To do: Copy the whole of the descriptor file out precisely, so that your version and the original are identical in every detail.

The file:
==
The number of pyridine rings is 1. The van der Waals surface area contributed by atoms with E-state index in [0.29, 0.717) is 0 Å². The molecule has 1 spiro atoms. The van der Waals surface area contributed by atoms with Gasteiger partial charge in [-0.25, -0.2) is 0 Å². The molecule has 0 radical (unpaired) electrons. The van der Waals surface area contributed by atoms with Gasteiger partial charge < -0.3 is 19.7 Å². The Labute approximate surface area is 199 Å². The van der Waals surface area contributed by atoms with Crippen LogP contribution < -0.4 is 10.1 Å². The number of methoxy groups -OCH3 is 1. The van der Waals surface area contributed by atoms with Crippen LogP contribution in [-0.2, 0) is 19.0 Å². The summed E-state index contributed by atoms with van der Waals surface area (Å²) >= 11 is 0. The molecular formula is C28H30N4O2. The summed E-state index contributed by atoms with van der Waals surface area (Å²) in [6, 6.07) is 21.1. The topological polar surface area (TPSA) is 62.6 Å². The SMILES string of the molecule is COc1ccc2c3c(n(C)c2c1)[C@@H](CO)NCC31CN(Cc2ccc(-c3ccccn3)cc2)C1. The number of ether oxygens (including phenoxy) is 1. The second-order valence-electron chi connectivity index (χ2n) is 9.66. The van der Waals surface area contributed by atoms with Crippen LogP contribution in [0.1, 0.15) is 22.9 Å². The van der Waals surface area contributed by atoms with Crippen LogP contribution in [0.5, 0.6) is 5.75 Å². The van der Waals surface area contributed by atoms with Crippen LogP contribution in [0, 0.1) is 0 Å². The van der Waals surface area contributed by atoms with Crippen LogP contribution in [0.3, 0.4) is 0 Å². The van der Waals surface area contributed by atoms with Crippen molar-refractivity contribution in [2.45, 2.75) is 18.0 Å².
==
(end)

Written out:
The number of pyridine rings is 1. The van der Waals surface area contributed by atoms with E-state index in [0.29, 0.717) is 0 Å². The molecule has 1 spiro atoms. The van der Waals surface area contributed by atoms with Gasteiger partial charge in [-0.25, -0.2) is 0 Å². The molecule has 0 radical (unpaired) electrons. The van der Waals surface area contributed by atoms with Gasteiger partial charge < -0.3 is 19.7 Å². The Labute approximate surface area is 199 Å². The van der Waals surface area contributed by atoms with Crippen LogP contribution < -0.4 is 10.1 Å². The number of methoxy groups -OCH3 is 1. The van der Waals surface area contributed by atoms with Crippen LogP contribution in [-0.2, 0) is 19.0 Å². The summed E-state index contributed by atoms with van der Waals surface area (Å²) >= 11 is 0. The molecular formula is C28H30N4O2. The summed E-state index contributed by atoms with van der Waals surface area (Å²) in [6, 6.07) is 21.1. The topological polar surface area (TPSA) is 62.6 Å². The SMILES string of the molecule is COc1ccc2c3c(n(C)c2c1)[C@@H](CO)NCC31CN(Cc2ccc(-c3ccccn3)cc2)C1. The number of ether oxygens (including phenoxy) is 1. The second-order valence-electron chi connectivity index (χ2n) is 9.66. The van der Waals surface area contributed by atoms with Crippen LogP contribution in [0.1, 0.15) is 22.9 Å². The van der Waals surface area contributed by atoms with Crippen LogP contribution in [0.5, 0.6) is 5.75 Å². The van der Waals surface area contributed by atoms with Crippen LogP contribution in [0, 0.1) is 0 Å². The van der Waals surface area contributed by atoms with Crippen LogP contribution in [0.3, 0.4) is 0 Å². The van der Waals surface area contributed by atoms with Crippen molar-refractivity contribution in [2.45, 2.75) is 18.0 Å².